If you are concerned, call your local hospital and ask.   But above all, don’t bother to panic. That, certainly, does no good and annoys the people close to you.motivation___dont_panic


America’s Shameful Legacy

Imagine you have been travelling overseas for a while and you wander into a local supermarket in Europe. As you shop for your dinner you encounter the foreign food aisle in addition to Asian or Latino foods, there is a section for American foods! This is what you see.american-food

How sad. This is our gift to other cultures. That and

Mc Donalds restaurant in Parisand KFC in China

There may be some Americans who thing this is great…they can eat the food they are used to when they travel to Paris or Beijing. Personally, I enjoy eating authentic French or Chinese food and when I travel I want to eat food prepared well and native to that culture.  I sure wish the people in those countries would not be thinking that processed food and fast food is what we eat……but maybe it is for most people. What a shameful thing we are teaching others about us.


Define Socialism

I dare you.

Do you even remember covering how socialism works in high school?  Probably not.

But you will have that knee-jerk reaction when it is mentioned by the talking heads using a low ominous voice

You like scary movies so you know that voice means something horrific is about to happen.scary

So, let’s go basic. VERY basic.

There are, to simplify  things, 3 kinds of ECONOMIC systems. (See, I said economic, not political?????)

1.  CAPITALISM (yeah! hooray! this is us so it MUST be the best way!!)  Okay, stop hollering and read just a moment to understand: In a free market system like capitalism, you have the right to open any business you want. You must abide by laws in place and get any licenses and certifications required, but it is up to you to plan to see if your investment will bring you the return you want.  You can also work in whatever job you like.  Finally, you can, despite what your mother says, move to a better location to find that work or that business opportunity in a location where you can make ends meet and achieve that “pursuit of happiness” so offered to us Americans.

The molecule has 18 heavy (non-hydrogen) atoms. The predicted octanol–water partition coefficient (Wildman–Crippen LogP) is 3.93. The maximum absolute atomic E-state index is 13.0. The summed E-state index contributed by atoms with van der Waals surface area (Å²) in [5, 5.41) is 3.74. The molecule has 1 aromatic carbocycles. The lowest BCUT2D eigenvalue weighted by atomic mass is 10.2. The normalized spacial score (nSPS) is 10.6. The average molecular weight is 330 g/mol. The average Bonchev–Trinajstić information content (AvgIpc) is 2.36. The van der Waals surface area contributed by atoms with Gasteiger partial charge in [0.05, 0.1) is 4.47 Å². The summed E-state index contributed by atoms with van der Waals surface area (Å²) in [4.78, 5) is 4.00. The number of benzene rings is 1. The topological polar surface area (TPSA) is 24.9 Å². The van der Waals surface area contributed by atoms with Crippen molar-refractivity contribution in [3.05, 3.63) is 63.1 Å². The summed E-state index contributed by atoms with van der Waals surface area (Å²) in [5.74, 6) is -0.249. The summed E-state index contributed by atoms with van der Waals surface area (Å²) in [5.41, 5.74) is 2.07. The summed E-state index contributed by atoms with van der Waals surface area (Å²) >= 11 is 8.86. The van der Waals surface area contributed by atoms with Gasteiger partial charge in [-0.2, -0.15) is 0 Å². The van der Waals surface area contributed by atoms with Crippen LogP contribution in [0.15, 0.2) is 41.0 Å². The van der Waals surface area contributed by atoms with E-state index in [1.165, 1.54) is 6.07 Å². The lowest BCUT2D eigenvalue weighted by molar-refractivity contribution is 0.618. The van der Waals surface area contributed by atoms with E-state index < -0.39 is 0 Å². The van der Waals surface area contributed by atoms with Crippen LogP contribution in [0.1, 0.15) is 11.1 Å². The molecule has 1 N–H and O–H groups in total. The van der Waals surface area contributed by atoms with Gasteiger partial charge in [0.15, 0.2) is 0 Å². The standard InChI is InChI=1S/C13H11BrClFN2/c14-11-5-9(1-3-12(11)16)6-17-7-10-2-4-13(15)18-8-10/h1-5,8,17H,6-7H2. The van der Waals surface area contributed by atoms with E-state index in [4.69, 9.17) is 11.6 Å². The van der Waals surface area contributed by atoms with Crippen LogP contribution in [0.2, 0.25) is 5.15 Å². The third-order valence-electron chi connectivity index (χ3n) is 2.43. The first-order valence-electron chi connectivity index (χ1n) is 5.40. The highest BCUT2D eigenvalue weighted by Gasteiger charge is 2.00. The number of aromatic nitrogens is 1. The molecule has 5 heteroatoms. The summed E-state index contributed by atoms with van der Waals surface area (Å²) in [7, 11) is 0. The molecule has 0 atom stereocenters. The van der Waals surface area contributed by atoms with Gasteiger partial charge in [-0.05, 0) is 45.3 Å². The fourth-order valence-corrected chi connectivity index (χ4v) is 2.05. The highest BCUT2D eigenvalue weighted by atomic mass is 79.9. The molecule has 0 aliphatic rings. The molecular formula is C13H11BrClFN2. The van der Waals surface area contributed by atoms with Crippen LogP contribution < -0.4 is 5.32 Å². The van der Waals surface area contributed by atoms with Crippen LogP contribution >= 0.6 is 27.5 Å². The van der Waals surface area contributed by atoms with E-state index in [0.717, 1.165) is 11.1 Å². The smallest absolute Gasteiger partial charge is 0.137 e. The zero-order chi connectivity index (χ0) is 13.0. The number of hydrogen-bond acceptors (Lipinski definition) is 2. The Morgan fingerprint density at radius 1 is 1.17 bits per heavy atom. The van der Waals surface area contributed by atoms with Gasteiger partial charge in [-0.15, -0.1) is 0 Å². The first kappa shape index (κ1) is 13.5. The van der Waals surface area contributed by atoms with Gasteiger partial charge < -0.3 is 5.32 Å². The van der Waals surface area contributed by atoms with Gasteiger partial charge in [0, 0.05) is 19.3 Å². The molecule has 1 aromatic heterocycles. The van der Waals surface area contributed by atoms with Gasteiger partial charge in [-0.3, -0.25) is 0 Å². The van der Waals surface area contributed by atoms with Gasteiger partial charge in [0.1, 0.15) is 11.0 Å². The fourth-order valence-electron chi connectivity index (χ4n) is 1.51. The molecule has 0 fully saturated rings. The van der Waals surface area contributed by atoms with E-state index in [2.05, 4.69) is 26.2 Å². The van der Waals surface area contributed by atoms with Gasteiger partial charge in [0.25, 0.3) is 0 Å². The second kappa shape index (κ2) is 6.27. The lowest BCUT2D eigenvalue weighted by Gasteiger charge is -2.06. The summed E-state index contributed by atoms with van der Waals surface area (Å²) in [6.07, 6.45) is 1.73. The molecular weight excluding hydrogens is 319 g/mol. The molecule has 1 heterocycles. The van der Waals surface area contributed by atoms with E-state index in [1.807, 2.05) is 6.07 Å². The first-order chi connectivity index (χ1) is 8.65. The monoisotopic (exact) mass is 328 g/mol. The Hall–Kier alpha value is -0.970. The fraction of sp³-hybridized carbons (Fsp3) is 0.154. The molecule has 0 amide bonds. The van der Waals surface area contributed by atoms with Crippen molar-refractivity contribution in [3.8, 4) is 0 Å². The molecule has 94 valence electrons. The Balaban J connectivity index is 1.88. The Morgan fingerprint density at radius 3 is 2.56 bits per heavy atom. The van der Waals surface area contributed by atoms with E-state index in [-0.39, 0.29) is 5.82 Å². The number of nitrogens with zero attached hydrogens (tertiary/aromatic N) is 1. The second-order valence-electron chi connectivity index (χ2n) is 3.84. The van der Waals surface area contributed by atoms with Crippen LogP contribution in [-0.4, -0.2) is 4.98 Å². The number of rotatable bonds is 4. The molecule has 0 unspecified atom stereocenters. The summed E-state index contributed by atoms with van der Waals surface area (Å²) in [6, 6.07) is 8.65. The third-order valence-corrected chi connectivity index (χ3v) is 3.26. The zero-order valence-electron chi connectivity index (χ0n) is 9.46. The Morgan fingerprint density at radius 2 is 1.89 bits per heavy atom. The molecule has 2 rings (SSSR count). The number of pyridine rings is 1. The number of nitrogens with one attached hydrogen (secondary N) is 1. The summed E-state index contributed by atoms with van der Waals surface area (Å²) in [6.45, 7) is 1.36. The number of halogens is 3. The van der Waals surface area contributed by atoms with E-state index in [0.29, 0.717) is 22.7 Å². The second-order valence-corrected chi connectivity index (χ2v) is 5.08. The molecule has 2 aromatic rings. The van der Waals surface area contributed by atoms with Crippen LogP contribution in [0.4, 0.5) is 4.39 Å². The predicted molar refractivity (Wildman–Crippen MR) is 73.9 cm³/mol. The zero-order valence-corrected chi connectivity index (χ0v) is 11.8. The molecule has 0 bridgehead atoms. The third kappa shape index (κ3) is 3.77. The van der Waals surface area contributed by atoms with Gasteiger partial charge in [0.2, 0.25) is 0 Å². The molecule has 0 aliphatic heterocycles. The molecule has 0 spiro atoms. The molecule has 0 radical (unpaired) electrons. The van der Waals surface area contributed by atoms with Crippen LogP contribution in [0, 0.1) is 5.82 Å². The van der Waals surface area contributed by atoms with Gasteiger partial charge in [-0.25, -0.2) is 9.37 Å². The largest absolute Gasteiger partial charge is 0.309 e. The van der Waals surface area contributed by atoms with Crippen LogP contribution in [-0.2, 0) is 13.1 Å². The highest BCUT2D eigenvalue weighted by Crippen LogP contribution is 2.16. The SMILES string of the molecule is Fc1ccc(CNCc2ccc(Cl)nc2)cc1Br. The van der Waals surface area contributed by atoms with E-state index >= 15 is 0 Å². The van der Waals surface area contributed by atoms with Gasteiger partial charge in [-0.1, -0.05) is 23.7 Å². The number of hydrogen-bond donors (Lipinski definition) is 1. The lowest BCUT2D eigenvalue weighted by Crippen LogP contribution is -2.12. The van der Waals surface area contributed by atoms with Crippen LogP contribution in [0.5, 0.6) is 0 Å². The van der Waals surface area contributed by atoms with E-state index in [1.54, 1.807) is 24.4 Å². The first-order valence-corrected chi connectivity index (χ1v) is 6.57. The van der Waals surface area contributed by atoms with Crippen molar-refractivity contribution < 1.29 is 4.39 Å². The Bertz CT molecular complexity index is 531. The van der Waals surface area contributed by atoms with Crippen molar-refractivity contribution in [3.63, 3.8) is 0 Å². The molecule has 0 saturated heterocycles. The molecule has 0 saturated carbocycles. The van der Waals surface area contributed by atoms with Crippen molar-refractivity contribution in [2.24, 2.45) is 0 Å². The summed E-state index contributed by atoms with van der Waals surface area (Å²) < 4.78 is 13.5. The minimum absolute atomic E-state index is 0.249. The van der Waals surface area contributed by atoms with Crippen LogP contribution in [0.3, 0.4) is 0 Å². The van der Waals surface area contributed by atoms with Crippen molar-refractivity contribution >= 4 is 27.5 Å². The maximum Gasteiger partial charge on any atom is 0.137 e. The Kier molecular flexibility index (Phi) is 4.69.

There are, of course, some down sides. For example, it was because of Upton Sinclair’s The Jungle that the government rules about meat packing were started. It seems that some people, whether the own a factory making widgets paying their workers $15 a day and selling them for $15 each or a corporation that declares bankruptcy instead of taking responsibility when chemicals leak into a water source for over 300,000 people here in the United States, some people who are wonderful capitalists are not very good people. You can not legislate morals. One of the problems with this system is that not all Americans have equal access to opportunities. And it has been proven that trickle down economics does not work. And also that sleazy people with good opportunities to get rich are still sleazy people.

capitalism downside

2. SOCIALISM (sound of scary music) Turn the soundtrack off and quit being a pansy of special effects. With a socialist economic system many of the major businesses are owned by the government. It is not impossible but very difficult to open a private business and their regulations make ours look like kindergarten rules. Profits are lower not because consumerism is low but because the government takes a larger chunk of the business income.  You may chose your own profession but you may also be directed to study something where you either show an early skill or the government has a need for workers. You tend not to move, not because you adore your mother, but because the availability of housing is restricted and the concept of mortgages is not typical.socialism_explained_by_party9999999-d5s154c